Forest fragmentation is the process by which large areas of continuous forest are replaced by foreign ecosystems that restrict native growth to isolated patches. Biota remaining within these fragmented environments often suffer consequences that stem from reduced forest area. Wildlife corridors—linear patches of habitat that connect remnant fragments—have frequently been proposed to alleviate fragmentation effects by facilitating biotic movement between forest patches. Initiated in 1998, the Lakes Corridor on the Atherton Tablelands in North Queensland, Australia, connects the two formerly isolated sections of Crater Lakes National Park with the goal of promoting wildlife dispersal between them. This study monitored avian assemblages along the corridor to determine its success in providing the habitat necessary for rainforest species utilization. Bird communities were monitored in remnant, regrowth, and planted sites using point counts. Compared with baseline trends, corridor use has consistently increased within bird communities analyzed according to vagility, mobility, and foraging guilds. The greater abundance of sensitive and robust species demonstrates that after ten years of succession the corridor has begun to provide habitats for a variety of rainforest birds and suggests that the Lakes Corridor may help alleviate the effects of isolated fragments in this tropical rainforest system.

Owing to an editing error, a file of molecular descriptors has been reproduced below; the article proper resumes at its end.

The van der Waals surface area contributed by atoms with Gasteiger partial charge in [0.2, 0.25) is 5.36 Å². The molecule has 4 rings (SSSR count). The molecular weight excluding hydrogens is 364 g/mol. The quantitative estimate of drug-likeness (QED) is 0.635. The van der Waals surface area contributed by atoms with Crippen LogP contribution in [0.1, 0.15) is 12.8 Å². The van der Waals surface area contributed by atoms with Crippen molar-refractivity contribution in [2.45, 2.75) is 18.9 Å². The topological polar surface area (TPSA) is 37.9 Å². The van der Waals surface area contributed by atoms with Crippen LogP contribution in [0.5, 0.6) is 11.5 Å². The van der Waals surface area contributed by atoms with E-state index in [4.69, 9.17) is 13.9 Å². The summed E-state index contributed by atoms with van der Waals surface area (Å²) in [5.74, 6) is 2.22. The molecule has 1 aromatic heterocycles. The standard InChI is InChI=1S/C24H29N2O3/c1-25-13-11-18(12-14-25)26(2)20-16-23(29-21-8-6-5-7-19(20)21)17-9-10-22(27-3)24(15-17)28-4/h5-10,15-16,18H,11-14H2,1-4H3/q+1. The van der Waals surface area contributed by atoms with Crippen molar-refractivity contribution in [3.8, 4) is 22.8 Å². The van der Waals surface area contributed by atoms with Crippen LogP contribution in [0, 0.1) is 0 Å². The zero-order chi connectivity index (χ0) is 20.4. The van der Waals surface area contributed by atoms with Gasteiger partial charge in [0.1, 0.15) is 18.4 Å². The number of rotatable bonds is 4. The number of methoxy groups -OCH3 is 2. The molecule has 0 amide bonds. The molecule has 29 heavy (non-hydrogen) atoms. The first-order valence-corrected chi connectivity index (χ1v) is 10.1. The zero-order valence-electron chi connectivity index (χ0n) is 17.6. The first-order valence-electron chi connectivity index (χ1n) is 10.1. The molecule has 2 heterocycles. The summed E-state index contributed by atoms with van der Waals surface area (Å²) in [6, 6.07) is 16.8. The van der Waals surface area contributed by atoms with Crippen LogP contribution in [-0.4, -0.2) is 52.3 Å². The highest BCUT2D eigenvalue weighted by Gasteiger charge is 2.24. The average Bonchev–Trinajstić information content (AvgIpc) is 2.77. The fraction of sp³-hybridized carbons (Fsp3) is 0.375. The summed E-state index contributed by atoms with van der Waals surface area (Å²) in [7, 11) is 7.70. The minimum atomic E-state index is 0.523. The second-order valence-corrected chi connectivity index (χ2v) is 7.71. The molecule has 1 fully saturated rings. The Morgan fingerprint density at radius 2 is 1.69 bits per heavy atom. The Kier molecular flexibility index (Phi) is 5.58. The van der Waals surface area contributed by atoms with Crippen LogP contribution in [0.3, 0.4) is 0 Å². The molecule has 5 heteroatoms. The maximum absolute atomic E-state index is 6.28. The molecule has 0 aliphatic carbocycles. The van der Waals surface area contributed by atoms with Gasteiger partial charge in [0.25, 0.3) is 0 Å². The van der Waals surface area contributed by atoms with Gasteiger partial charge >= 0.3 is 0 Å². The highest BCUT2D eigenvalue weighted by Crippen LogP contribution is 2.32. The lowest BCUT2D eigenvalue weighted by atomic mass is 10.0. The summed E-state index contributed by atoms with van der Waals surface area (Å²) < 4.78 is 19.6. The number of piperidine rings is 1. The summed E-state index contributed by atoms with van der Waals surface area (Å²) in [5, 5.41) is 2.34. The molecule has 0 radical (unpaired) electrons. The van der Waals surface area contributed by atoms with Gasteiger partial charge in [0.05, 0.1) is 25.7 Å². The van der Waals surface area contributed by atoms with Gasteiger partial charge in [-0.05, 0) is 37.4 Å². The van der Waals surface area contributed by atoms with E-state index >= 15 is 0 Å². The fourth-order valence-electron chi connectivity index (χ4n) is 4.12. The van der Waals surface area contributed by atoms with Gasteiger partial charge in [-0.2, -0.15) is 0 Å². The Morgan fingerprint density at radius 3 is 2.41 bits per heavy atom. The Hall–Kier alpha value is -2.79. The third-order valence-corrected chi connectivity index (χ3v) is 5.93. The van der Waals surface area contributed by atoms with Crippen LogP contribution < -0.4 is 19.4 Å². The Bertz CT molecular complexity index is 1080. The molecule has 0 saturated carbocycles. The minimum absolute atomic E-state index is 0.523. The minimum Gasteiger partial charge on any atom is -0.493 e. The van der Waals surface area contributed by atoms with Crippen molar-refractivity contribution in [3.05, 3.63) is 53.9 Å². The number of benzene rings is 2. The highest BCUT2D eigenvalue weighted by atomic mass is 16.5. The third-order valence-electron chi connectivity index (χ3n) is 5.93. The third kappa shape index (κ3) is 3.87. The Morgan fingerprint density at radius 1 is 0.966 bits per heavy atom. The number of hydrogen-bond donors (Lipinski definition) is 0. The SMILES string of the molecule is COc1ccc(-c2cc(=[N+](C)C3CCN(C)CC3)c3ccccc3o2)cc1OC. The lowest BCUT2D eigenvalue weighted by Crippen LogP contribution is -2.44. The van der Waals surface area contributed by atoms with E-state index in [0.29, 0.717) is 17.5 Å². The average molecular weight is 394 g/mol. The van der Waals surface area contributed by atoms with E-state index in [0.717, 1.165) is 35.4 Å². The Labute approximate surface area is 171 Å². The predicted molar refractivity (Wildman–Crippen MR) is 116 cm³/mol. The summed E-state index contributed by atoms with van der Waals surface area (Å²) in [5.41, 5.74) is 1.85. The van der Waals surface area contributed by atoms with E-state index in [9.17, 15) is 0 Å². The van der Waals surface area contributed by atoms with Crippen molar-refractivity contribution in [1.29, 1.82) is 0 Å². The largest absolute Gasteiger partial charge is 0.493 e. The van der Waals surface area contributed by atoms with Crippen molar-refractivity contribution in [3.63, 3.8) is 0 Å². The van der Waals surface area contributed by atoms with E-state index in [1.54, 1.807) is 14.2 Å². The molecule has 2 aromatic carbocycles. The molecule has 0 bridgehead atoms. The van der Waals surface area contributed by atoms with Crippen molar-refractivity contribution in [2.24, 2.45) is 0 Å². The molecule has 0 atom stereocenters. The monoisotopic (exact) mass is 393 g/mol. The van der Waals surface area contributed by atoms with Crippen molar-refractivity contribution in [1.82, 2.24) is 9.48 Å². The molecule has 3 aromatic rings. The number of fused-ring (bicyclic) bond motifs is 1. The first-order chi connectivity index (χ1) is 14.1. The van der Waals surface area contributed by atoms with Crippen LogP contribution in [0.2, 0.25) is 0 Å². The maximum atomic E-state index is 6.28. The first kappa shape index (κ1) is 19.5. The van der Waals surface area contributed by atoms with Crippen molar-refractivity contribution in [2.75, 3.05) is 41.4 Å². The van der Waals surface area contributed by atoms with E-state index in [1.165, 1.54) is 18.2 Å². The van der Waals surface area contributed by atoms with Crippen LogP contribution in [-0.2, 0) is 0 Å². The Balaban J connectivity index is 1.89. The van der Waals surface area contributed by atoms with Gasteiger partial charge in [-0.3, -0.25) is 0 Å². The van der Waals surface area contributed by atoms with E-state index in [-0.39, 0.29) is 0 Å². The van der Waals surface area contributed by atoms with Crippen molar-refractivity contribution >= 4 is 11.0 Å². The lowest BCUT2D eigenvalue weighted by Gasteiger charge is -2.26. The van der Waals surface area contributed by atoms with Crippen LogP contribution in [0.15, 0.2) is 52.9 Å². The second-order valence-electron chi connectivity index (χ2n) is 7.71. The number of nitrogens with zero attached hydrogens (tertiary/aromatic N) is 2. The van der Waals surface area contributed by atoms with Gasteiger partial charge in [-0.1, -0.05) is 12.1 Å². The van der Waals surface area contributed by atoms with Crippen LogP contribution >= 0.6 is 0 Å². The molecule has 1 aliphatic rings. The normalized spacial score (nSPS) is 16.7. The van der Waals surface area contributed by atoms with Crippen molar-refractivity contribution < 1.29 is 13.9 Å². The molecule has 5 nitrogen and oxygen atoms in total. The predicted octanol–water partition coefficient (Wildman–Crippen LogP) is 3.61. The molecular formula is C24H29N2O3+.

Forest Sciences | Natural Resources and Conservation | Natural Resources Management and Policy
Stewart, Shaina N., "A Reassessment of Avian Assemblages Along the Lakes Corridor in the Atherton Tablelands, North Queensland" (2008). Independent Study Project (ISP) Collection. 55.